Snoring and Obstructive Sleep Apnea (OSA)

Snoring is noisy breathing during sleep. It affects up to 50% of adults and about 20% of children. It occurs when the air passages are narrowed and air passing through causes structures in the air passage to vibrate. The commonest site of vibration is around the soft palate. The important thing is to differentiate simple snorers from those with obstructive sleep apnoea (OSA).

OSA is a condition in which the person stops breathing for 10 seconds and at least 5 times an hour due to blockage of the air passage while asleep. The blockage most commonly is behind the soft palate. Patients with OSA have increased risks of getting high blood pressure, heart attacks and strokes.

What are the Symptoms of Obstructive Sleep Apnea (OSA)?

  1. Snoring – in almost 100% of Obstructive Sleep Apnea patients
  2. Choking or Gasping during sleep
  3. Unrefreshed sleep – feeling tired despite sleeping sufficient hours
  4. Daytime Sleepiness – falling asleep during meetings, while driving
  5. Poor concentration
  6. Behavioural changes – children with Obstructive Sleep Apnea often are irritable, have temper tantrums and often mistaken for attention deficit disorder.

How Obstructive Sleep Apnea is diagnosed?

Many patients with Sleep Apnea are overweight and have thick necks with increased fat which narrows the air passages. A thorough ear nose and throat examination that includes a video scope to see inside your nose and throat is often required to detect signs of Obstructive Sleep Apnea:

  1. Large tonsils or adenoids
  2. Floppy soft palate and uvula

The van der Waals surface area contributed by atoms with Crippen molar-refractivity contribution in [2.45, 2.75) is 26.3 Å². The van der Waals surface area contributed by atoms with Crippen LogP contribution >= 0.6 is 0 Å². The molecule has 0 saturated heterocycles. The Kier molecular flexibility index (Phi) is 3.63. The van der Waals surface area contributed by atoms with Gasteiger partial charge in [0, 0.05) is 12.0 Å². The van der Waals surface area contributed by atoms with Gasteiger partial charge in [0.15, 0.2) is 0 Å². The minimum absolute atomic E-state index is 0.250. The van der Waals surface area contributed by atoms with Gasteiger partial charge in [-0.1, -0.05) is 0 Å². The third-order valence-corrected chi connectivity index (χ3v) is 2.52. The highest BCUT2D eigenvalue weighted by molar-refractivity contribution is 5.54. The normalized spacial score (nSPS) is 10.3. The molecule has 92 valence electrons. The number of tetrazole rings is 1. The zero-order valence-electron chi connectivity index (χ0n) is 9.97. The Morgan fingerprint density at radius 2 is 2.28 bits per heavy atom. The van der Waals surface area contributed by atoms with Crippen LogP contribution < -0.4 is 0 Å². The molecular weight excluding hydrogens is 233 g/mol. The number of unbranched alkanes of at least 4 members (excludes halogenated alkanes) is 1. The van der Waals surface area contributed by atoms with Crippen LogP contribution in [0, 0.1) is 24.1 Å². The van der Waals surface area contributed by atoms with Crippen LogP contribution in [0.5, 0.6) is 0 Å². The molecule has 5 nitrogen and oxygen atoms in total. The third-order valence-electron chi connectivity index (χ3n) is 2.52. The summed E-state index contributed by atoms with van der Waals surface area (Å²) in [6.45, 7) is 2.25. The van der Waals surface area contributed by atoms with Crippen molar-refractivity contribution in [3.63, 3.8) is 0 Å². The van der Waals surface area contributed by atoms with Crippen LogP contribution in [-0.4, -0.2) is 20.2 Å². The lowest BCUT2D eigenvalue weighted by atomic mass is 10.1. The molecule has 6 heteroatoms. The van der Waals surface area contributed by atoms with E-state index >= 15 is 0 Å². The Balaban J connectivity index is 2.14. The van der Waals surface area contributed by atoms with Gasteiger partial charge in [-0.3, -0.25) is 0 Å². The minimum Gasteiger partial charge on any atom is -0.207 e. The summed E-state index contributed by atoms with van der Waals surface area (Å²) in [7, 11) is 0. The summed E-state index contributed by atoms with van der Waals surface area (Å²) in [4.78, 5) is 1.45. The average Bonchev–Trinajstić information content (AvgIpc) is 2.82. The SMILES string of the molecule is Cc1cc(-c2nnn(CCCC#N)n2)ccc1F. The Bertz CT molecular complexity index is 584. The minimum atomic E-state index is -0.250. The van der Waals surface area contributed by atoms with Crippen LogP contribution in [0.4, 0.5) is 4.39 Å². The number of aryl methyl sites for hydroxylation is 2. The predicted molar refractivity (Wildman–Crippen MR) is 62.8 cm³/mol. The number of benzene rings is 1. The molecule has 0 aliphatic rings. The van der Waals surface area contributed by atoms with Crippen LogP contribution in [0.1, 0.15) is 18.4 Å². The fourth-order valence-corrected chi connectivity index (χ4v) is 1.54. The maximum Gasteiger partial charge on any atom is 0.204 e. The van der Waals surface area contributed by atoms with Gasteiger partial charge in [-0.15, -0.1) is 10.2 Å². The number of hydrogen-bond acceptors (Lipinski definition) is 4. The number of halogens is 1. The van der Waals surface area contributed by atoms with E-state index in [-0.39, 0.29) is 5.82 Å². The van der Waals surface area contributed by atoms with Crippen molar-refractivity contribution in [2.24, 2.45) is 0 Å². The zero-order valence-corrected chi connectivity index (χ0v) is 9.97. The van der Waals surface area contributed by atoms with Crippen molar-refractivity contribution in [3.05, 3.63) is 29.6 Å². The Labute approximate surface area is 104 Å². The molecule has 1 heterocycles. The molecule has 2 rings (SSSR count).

3. Nasal blockage from a deviated nasal septum, large turbinates or nasal polyps
  4. Large tongue that falls back and blocks air passage during sleep

What tests are done?

A sleep study must be done to confirm OSA. This is a painless procedure to monitor what happens during sleep. A few monitors are connected to the body during sleep to detect the depth of sleep, body oxygen level, heart rate, breathing patterns and snoring episodes. From the sleep study, we can record the number of apnoea episodes every hour and the severity of the OSA.

What is the treatment?

There are many treatment options for OSA. This is because there are many reasons for OSA.

1. Lifestyle Changes. A weight loss program would benefit overweight patients. This includes dieting, exercise and sometimes medications. Snorers and patients with OSA can also benefit from good sleep hygiene. This includes:
Sleeping on the side
Avoid alcohol or a heavy meal before bed time

2. CPAP (Continuous Positive Airway Pressure) Device.
A CPAP device is used during sleep and involves wearing a mask over the nose and a machine pumps air into the throat whenever the patient breathes in. This will prevent collapse of the airway which occurs when the throat muscles relax.

3. Surgical procedures under local anaesthesia in the clinic:
Radiofrequency reduction of the nasal turbinates – when nasal blockage is the main cause of snoring
Coblation assisted upper airway procedure (CAUP)

4. Surgical procedures under general anaesthesia:
Uvulopharyngopalatoplasty (UPPP) – a procedure removing the tonsils and tightening the soft palate.
Tonsillectomy with or without adenoidectomy
Septoplasty and turbinoplasty – when a deviated nasal septum or large turbinates are causing blocked nose and snoring

5. Dental appliances – devices made by dental surgeons that prevent the tongue from falling back and blocking the throat.